by Erica Peterson
The holidays are a special time for children and their families. But it can be quite a different story for the children of addicts. Families get splintered, and many children end up in foster homes.
Northfield Village resident Dawn Scherma knows all to well how addiction can affect a family. She has custody of her grandson due to her daughter’s heroin addiction. He is 9 years old now, and she’s had custody of him since he was 1.
It was painful watching her daughter in active addiction. “It’s like you’re grieving someone who is still alive,” Scherma said.
Thankfully, their story has a happy ending. Her daughter is five years clean and sober and is a big part of both her son’s and Scherma’s lives. She’s married and has a baby girl, and Scherma is thrilled to have a new grandchild.
But not all families get that happy ending.
“I started thinking about the children that don’t have family to be with around the holidays or for school or things like that,” she said. “My grandson was lucky enough to have family to take him in and raise him, so we thought we would start doing things to help the foster children who have been directly affected by addiction.”
Scherma is the founder and CEO of By the Dawn’s Early Light, a 501(c)(3) nonprofit created in February 2017 and dedicated to supporting children in the foster care system, which is flooded with the children of addicts. It provides the children with school supplies, Christmas presents and other necessities through community donations.
The foundation’s volunteer board includes Northfield Village resident Tammy Lauer as president and Sagamore Hills resident Melissa Wesley, who is vice president.
The group’s name came about thanks to inspiration from Scherma’s grandson. While she was brainstorming names, the 6-year-old was singing the Star-Spangled Banner. “So, he’s the one who came up with it,” she said.
The group first reached out to Summit County Family Services in 2017, offering to purchase Christmas gifts for children in foster care. Family Services was very receptive, coming back later to ask if they would be interested in organizing a holiday party.
By the Dawn’s Early Light got to work, holding toy drives and sending out donation letters. They made sure each child got wrapped gifts and a stocking, each with their names on them and given to them by Santa Claus.
They organized entertainment and food for the party at Mason Elementary School in Akron, including pizza and other food donated by Winking Lizard in Macedonia and desserts donated by several different groups. The nonprofit filled in the holes, purchasing whatever gifts, food or party necessities were needed.
Between the children, their foster parents and some of their birth parents, social workers, magistrates and judges, up to 200 people attended the first party.
“It’s getting larger as we go,” Scherma said.
The group also has held summer cookouts each year at Goodyear Park in Akron, giving the children backpacks filled with school supplies provided through donation drives.
Though the group’s focus initially was on children of addicts, it has expanded to encompass all foster children. It has also expanded geographically, as in 2020, it added Portage and Geauga counties’ foster systems.
The pandemic changed plans for this year’s holiday parties, switching them to a gift delivery to 350 foster children in all three counties. But it didn’t change the community involvement and support.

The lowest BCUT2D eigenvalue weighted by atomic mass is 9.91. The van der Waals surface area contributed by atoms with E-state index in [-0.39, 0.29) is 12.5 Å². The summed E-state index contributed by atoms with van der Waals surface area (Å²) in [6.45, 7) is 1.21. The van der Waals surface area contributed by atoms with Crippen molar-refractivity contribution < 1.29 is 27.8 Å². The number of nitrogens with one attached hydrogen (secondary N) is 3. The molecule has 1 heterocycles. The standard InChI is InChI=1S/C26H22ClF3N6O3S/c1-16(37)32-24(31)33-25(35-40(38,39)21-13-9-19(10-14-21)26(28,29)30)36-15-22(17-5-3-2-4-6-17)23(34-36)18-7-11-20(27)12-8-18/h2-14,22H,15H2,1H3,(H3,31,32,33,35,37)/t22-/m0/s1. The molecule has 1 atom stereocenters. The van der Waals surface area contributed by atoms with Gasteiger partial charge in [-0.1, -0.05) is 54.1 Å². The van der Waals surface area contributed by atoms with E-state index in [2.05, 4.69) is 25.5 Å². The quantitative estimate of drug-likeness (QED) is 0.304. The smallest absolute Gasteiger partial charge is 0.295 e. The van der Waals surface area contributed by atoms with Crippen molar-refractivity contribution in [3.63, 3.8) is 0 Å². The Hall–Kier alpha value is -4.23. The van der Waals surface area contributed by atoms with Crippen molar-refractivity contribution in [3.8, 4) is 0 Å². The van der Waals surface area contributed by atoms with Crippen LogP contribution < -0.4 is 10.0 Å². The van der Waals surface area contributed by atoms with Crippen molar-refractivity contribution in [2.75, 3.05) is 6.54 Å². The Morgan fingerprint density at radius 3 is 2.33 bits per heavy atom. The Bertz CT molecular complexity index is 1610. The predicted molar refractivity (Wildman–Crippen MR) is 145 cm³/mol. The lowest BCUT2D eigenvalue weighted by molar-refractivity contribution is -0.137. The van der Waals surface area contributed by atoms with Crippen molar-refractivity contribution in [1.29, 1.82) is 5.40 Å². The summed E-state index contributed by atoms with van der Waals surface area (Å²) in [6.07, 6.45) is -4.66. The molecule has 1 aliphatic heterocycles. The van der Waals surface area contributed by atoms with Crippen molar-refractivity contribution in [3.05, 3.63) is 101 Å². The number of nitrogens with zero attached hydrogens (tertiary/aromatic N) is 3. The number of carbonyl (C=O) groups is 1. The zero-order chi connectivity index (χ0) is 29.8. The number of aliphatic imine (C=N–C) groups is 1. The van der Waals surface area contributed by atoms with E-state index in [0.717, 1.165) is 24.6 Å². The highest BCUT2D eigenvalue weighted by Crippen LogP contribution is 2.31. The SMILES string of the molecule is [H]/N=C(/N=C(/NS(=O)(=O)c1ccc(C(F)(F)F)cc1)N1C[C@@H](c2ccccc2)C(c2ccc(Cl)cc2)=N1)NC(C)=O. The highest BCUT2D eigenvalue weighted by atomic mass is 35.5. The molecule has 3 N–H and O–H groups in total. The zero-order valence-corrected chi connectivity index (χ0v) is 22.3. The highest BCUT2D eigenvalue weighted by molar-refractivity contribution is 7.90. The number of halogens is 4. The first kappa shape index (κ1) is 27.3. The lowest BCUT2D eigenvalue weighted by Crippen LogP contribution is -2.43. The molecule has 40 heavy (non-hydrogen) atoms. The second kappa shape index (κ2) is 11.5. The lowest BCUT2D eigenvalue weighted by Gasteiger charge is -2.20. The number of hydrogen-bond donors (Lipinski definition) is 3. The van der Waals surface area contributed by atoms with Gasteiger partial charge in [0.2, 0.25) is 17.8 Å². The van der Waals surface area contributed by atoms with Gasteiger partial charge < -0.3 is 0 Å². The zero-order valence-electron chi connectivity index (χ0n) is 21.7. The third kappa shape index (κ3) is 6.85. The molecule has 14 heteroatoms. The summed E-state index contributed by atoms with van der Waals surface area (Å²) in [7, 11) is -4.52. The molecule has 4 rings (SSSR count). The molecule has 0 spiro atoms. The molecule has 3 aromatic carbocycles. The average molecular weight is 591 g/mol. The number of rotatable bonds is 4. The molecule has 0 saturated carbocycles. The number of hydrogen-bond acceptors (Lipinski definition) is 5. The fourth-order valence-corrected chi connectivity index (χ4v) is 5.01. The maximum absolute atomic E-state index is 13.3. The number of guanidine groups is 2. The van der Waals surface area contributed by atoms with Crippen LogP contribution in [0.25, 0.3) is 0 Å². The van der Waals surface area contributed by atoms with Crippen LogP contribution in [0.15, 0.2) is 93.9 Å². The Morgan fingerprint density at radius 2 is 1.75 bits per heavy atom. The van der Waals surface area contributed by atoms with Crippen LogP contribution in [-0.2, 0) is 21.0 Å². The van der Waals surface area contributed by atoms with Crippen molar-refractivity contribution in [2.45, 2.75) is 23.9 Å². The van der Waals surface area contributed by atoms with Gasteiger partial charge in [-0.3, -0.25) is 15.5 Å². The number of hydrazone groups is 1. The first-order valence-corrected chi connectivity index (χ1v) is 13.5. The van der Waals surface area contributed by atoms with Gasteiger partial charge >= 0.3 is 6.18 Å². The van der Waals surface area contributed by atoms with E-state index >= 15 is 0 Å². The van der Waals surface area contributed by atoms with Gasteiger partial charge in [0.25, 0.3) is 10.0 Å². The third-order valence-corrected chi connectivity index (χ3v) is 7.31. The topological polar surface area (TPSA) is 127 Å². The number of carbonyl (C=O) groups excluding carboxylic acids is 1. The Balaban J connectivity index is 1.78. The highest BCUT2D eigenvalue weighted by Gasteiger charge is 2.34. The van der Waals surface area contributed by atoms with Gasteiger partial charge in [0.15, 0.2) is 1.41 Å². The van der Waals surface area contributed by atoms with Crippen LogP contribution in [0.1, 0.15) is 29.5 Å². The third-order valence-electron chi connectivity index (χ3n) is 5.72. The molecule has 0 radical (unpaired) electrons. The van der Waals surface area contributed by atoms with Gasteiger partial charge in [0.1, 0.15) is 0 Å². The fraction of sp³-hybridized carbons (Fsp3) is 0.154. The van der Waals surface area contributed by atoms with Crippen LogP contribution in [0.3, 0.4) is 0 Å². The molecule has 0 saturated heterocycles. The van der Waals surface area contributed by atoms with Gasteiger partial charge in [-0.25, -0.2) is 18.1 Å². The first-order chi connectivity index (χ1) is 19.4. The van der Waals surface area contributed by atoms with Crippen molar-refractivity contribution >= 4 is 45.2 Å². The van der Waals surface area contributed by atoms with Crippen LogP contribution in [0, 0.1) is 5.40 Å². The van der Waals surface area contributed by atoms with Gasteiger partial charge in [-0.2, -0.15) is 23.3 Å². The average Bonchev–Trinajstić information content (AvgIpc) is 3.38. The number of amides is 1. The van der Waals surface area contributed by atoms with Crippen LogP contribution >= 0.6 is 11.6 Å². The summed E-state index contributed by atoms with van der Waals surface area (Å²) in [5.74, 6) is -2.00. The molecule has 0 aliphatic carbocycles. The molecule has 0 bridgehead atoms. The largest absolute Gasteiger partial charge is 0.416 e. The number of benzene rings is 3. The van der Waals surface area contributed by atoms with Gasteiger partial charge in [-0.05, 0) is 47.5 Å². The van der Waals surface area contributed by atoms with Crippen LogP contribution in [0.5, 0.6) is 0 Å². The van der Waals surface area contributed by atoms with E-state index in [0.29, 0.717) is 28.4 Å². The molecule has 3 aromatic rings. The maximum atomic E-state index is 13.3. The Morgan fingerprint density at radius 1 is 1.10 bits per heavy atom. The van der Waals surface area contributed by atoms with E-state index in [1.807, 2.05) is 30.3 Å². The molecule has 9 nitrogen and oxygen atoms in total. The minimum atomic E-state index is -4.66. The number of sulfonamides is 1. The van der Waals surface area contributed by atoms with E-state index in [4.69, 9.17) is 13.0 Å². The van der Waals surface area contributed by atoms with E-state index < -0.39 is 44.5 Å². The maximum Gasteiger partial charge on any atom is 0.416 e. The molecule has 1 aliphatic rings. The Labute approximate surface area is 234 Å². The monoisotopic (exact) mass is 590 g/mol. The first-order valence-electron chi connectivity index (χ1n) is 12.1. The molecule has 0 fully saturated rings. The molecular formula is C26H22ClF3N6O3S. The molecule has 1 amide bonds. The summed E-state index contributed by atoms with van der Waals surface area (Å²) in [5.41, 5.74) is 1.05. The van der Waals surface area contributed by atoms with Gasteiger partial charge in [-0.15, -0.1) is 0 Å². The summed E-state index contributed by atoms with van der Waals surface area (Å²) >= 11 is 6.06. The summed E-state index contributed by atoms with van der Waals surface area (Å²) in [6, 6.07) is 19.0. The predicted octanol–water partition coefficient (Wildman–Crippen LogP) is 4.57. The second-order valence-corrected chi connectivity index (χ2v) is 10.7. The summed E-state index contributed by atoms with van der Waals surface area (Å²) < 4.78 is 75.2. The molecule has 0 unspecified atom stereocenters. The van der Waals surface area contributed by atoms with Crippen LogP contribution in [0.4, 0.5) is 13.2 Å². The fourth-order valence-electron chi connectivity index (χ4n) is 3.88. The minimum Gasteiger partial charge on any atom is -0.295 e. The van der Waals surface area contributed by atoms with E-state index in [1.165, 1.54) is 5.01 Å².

Scherma said 36 volunteers will work in shifts the weekend of Dec. 12, wrapping more than 800 gifts and labeling them for each child. The Northfield Moose Lodge donated its hall to give the wrappers space to physically distance as they work.
The community also turned out in droves on Dec. 5-6 to donate toys and money to the cause. The Northfield Village Firefighters Association hosted a toy drive in the parking lot of the Target in Macedonia. It raised more than $1,000 in eight hours.
“Between the cash donations and the toys, the squad was stuffed full both days,” Scherma said.
The donated money will be used to purchase toys to cover age groups that did not have enough donations. They often need more items for newborns, she said.
Scherma is grateful for the work of Bob Davet, president of the firefighters association, who has pledged his support of the donation drives as long as he is president.
She is also indebted to the generosity of the community, as the group operates solely from donations.
“I love Nordonia Hills. They have really, really come together for us this year,” she said.
Scherma said By the Dawn’s Early Light plans to reach out to Medina and Lake counties in 2021.
“Our goal is to get into all 88 counties,” she said.
The group is also working on a program called Life After Addiction, which would help those in recovery learn life skills like banking, cooking, nutrition and hygiene.
“Our goal is that these children can get their children back,” Scherma said.
The curriculum has been designed, but the pandemic put plans on hold. Ultimately, she would love to see counties that have drug courts make the course mandatory before recovering parents can get custody of their children.
“That might be a hard one to push, but we’re going to try,” she said. By the Dawn’s Early Light is always looking for board members, donations and other help.
To learn move, visit the website bythedawnsearlylight1.us or @bythedawnsearlylight on Facebook.
Feature image photo caption: Standing in front of Christmas presents collected for foster children are members of the nonprofit By the Dawn’s Early Light: (l-r) Vice President and Sagamore Hills resident Melissa Wesley; President Tammy Lauer; founder and Executive Director Dawn Scherma; Secretary Deanna Marina; and Cheryl Kilroy with marketing. Photo courtesy Dawn Scherma